Jesus Raises the Bar

The Rev. Julie Wakelee-Lynch St. Alban’s Episcopal Church, Albany, CA

Sunday, February 12, 2017 (Epiphany 6A)


Twenty-eight years ago yesterday, The Rev. Barbara Clementine Harris was consecrated Bishop Suffragan in the Diocese of Massachusetts. She was the first woman elected bishop in the Episcopal Church, and also the first in the Anglican Communion. A woman of African-American decent, Bishop Harris was the recipient of death threats and obscene messages. A breakaway group, the Episcopal Synod of America, formed in opposition to her consecration. An acolyte at the first “irregular” ordination of women to the priesthood in July of 1974, Bishop Harris was by that time already a seasoned fighter for social justice: she was a Freedom Rider, marched from Selma to Montgomery, Alabama with Dr. King, and spent summer vacations registering voters in Mississippi. Boston police dispatched an entire unit to protect her consecration, and she is noted for having refused to wear the recommended bullet-proof vest. Her remark? “I don’t take it personally.” You could say that she was warned, she was given an explanation, and nevertheless, she persisted.

Bishop Harris was an honored guest, panelist and preacher at a conference for clergy women in Province VIII of the Episcopal Church (the western states), held here in the Bay Area in 2009. It was an incredible gift to meet her, to hear her preaching, and to enjoy her famous and outspoken wit. I clearly remember that after an evening worship service which was lovely, if a little dry, she took to the grand piano and said, “sisters, now let’s have some CHURCH!” and she proceeded to play gospel tunes and lead us in a rollicking time of spirit filled singing.Bishop Harris is a leader whose Yes means Yes, and whose No means No. In her active ministry, she was faithful, courageous and clear.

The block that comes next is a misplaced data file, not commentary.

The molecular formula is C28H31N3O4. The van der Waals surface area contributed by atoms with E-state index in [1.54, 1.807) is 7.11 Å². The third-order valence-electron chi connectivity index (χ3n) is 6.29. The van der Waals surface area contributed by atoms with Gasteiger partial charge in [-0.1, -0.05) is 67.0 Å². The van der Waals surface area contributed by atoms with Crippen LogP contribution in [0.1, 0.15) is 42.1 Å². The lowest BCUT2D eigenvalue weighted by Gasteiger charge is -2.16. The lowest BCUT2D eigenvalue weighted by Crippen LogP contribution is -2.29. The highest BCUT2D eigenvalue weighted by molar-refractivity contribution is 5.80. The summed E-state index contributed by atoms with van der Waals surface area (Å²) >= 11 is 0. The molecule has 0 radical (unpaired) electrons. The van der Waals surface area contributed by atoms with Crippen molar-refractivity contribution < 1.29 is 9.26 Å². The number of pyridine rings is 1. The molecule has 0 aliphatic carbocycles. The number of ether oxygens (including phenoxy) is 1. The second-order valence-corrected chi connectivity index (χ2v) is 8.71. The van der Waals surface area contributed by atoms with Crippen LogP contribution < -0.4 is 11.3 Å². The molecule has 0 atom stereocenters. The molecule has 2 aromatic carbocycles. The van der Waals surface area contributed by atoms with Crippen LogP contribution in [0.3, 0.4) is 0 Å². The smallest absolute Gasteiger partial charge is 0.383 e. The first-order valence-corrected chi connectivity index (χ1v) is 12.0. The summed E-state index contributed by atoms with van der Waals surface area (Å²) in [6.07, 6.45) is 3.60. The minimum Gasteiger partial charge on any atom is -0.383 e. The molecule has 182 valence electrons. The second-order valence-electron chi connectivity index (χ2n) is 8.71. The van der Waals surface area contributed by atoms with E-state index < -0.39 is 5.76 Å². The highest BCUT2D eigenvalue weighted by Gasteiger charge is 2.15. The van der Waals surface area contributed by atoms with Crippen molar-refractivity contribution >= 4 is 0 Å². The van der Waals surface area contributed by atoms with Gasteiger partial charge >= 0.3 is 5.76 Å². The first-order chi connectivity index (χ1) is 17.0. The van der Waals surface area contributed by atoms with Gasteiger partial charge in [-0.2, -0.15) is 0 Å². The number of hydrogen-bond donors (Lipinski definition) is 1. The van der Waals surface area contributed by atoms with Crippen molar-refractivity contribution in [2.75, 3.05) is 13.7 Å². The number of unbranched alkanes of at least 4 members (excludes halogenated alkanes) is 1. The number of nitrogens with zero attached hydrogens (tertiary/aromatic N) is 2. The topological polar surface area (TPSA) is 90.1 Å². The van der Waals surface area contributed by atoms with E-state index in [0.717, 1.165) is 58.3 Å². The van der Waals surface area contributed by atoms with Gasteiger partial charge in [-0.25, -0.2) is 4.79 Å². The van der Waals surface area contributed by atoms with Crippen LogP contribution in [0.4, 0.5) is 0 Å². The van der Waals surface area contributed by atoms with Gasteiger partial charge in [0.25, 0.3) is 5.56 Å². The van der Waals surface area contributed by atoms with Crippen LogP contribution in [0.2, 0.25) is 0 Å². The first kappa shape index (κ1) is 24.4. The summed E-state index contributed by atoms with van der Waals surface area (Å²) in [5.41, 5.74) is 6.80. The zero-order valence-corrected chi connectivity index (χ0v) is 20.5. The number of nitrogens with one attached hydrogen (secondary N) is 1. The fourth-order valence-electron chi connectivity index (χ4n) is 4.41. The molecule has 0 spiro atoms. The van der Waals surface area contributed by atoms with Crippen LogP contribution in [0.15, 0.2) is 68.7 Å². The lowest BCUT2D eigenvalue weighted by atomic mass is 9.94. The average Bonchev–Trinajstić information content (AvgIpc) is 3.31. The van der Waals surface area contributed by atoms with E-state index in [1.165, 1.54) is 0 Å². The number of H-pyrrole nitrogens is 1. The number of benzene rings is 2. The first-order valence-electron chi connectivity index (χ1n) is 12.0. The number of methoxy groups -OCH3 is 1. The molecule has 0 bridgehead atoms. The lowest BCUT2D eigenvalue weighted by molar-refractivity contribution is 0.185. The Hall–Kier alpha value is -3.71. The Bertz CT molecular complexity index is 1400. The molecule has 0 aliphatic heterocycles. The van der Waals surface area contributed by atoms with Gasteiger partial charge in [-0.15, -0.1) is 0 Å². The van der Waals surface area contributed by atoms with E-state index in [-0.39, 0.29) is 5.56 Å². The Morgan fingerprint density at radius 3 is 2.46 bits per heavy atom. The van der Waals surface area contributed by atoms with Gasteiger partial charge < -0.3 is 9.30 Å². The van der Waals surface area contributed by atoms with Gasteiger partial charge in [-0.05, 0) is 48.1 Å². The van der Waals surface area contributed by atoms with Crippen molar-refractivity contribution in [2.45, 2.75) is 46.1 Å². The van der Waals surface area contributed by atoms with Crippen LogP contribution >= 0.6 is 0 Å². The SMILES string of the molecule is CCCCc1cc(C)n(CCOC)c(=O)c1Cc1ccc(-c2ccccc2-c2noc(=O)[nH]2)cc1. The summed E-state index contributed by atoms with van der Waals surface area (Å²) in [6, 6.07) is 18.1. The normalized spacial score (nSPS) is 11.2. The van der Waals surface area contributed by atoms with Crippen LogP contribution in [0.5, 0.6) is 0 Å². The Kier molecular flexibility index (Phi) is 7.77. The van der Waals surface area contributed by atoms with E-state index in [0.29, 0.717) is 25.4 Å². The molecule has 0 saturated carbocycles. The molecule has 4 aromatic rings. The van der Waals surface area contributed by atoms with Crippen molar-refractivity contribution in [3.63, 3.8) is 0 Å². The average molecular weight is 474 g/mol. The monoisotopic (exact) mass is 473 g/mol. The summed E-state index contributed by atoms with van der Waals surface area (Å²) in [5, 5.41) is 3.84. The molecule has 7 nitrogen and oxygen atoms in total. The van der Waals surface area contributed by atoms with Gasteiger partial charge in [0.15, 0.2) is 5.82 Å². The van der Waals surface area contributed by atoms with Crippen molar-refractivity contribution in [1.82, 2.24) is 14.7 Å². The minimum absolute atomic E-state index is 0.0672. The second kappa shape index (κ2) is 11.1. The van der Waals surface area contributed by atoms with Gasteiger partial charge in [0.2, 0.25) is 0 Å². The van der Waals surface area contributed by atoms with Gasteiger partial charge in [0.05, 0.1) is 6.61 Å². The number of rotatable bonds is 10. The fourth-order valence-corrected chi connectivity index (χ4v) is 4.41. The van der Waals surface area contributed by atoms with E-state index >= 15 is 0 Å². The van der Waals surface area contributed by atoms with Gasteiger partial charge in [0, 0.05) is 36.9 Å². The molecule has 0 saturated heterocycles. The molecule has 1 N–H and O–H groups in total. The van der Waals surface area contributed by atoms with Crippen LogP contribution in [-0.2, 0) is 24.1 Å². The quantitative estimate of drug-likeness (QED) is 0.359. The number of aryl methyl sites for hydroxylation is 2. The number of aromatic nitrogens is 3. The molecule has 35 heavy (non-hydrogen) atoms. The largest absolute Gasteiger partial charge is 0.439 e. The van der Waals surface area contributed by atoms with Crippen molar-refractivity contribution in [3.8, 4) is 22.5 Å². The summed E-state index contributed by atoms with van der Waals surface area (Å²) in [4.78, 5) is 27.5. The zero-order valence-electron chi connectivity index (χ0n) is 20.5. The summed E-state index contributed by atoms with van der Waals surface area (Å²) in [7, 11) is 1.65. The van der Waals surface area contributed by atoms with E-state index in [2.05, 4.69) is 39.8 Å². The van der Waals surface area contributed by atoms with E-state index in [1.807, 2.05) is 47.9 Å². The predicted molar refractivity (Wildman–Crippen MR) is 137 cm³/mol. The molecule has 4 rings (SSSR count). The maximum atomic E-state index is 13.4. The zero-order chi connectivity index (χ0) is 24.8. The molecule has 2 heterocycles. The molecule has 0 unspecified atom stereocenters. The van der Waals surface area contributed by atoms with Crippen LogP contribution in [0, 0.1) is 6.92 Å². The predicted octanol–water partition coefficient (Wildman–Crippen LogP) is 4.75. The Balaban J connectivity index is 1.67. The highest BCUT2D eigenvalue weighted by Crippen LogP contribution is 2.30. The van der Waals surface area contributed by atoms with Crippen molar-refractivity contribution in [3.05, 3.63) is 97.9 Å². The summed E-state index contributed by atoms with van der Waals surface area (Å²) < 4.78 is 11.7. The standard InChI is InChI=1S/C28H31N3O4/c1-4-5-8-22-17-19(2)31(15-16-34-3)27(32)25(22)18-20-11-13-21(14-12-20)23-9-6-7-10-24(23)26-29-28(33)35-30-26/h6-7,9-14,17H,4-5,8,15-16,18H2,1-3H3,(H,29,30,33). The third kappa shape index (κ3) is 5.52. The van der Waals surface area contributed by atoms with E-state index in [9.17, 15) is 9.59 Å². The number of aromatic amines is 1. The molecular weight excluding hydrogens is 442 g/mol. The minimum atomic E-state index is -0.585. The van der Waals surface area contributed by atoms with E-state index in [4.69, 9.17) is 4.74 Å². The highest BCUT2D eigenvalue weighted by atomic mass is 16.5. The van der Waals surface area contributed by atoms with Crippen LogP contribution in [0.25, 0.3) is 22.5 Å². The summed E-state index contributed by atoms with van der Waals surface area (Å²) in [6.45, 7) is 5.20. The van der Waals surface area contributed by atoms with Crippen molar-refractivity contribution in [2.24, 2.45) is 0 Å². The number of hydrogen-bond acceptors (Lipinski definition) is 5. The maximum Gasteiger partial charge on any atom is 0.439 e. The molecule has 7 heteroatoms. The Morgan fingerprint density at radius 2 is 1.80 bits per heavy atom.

In his teaching in today’s gospel, Jesus drills deep. He takes teachings already known to his hearers and amplifies them. He calls his followers to an even higher standard than that of the Hebrew Law. Why? Because he does not want people to just follow the rules. He wants those who would be part of his movement to embody the very best of peacemaking within the community.

In Jesus’ time, and still in many cultures today, familial and community honor and cohesiveness are of ultimate importance. The passage we heard this morning has been trotted out into all kinds of interesting interpretations. But let’s step back a bit and look at what’s actually going on: First, Jesus makes reconciliation the highest good. More important than Temple worship is making amends with those who have been wronged or who have done wrong. “Leave your gift before the altar and go; first be reconciled…then come and offer your gift.”

He moves on to other kinds of fissures in community life: To break up a family is to cast dishonor upon and threaten the stability of the community. Scholar Bruce Malina writes that adultery, in this case, means for a man to dishonor another man in his community by having sexual relations with the latter’s wife. In other words, the offender breaks bonds of trust by disregarding the integrity of the family.1 And, because this has happened, there is a debt to be repaid. At some point it was decided that the risk of tearing the whole community apart was too great, and so the penalty was that both the man who offended, and the woman with whom he had relations, were to be killed, stopping the cycle. We know that so-called “honor killings” persist today, and that, in reality, it is women who bear harshest treatment.

But Jesus says, “don’t even commit the disrespect of crossing the boundary in your mind.
Place the value of the healthy community above your lust, your need for power, your need to prove yourself over someone else.” Marriage was both a political and economic bond, bringing two families together for the mutual benefit of both. It was not about romantic love. If marriage was the bringing together of families for a beneficial bond, divorce, was the breaking of this partnership between the two families. Again, if shame is brought, restitution must be paid. It gets messy.